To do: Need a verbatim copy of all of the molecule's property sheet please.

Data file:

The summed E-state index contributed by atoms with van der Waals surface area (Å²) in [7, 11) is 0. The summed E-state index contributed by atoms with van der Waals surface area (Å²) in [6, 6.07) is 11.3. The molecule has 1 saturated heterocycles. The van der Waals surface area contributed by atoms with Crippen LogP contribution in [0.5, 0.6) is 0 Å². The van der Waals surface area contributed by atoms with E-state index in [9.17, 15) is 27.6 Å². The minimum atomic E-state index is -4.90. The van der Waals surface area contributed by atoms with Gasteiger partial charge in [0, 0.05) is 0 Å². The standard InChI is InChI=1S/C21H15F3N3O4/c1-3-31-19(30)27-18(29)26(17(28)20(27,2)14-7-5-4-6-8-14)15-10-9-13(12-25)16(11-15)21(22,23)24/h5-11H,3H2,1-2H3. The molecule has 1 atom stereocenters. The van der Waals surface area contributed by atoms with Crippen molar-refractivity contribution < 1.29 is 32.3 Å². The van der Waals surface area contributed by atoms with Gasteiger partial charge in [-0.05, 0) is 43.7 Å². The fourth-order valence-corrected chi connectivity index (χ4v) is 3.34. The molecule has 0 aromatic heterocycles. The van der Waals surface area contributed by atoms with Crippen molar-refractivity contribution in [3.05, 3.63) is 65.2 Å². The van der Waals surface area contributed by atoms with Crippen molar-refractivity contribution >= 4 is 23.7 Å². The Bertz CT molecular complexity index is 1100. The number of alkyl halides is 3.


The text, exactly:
The summed E-state index contributed by atoms with van der Waals surface area (Å²) in [7, 11) is 0. The summed E-state index contributed by atoms with van der Waals surface area (Å²) in [6, 6.07) is 11.3. The molecule has 1 saturated heterocycles. The van der Waals surface area contributed by atoms with Crippen LogP contribution in [0.5, 0.6) is 0 Å². The van der Waals surface area contributed by atoms with E-state index in [9.17, 15) is 27.6 Å². The minimum atomic E-state index is -4.90. The van der Waals surface area contributed by atoms with Gasteiger partial charge in [0, 0.05) is 0 Å². The standard InChI is InChI=1S/C21H15F3N3O4/c1-3-31-19(30)27-18(29)26(17(28)20(27,2)14-7-5-4-6-8-14)15-10-9-13(12-25)16(11-15)21(22,23)24/h5-11H,3H2,1-2H3. The molecule has 1 atom stereocenters. The van der Waals surface area contributed by atoms with Crippen molar-refractivity contribution < 1.29 is 32.3 Å². The van der Waals surface area contributed by atoms with Gasteiger partial charge in [-0.05, 0) is 43.7 Å². The fourth-order valence-corrected chi connectivity index (χ4v) is 3.34. The molecule has 0 aromatic heterocycles. The van der Waals surface area contributed by atoms with Crippen molar-refractivity contribution in [3.05, 3.63) is 65.2 Å². The van der Waals surface area contributed by atoms with Crippen molar-refractivity contribution >= 4 is 23.7 Å². The Bertz CT molecular complexity index is 1100. The number of alkyl halides is 3.